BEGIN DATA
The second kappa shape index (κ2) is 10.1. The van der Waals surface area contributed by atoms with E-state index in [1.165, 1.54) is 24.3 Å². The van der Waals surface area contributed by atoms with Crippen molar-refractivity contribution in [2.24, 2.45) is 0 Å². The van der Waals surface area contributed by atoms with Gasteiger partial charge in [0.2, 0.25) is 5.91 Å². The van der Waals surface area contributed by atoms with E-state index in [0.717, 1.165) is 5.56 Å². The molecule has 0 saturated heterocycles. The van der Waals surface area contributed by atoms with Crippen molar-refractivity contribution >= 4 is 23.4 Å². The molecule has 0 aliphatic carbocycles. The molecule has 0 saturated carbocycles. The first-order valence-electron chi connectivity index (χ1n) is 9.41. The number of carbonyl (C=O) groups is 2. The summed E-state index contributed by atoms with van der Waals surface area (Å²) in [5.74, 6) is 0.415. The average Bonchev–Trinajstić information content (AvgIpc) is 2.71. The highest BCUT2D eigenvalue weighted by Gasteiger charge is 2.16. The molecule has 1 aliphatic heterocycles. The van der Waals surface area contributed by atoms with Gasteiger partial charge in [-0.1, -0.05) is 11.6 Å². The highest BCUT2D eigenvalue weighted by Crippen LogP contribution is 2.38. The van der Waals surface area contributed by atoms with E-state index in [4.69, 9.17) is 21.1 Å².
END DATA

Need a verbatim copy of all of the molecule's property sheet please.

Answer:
The second kappa shape index (κ2) is 10.1. The van der Waals surface area contributed by atoms with E-state index in [1.165, 1.54) is 24.3 Å². The van der Waals surface area contributed by atoms with Crippen molar-refractivity contribution in [2.24, 2.45) is 0 Å². The van der Waals surface area contributed by atoms with Gasteiger partial charge in [0.2, 0.25) is 5.91 Å². The van der Waals surface area contributed by atoms with E-state index in [0.717, 1.165) is 5.56 Å². The molecule has 0 saturated heterocycles. The van der Waals surface area contributed by atoms with Crippen molar-refractivity contribution >= 4 is 23.4 Å². The molecule has 0 aliphatic carbocycles. The molecule has 0 saturated carbocycles. The first-order valence-electron chi connectivity index (χ1n) is 9.41. The number of carbonyl (C=O) groups is 2. The summed E-state index contributed by atoms with van der Waals surface area (Å²) in [5.74, 6) is 0.415. The average Bonchev–Trinajstić information content (AvgIpc) is 2.71. The highest BCUT2D eigenvalue weighted by Gasteiger charge is 2.16. The molecule has 1 aliphatic heterocycles. The van der Waals surface area contributed by atoms with Gasteiger partial charge in [-0.1, -0.05) is 11.6 Å². The highest BCUT2D eigenvalue weighted by Crippen LogP contribution is 2.38. The van der Waals surface area contributed by atoms with E-state index in [4.69, 9.17) is 21.1 Å².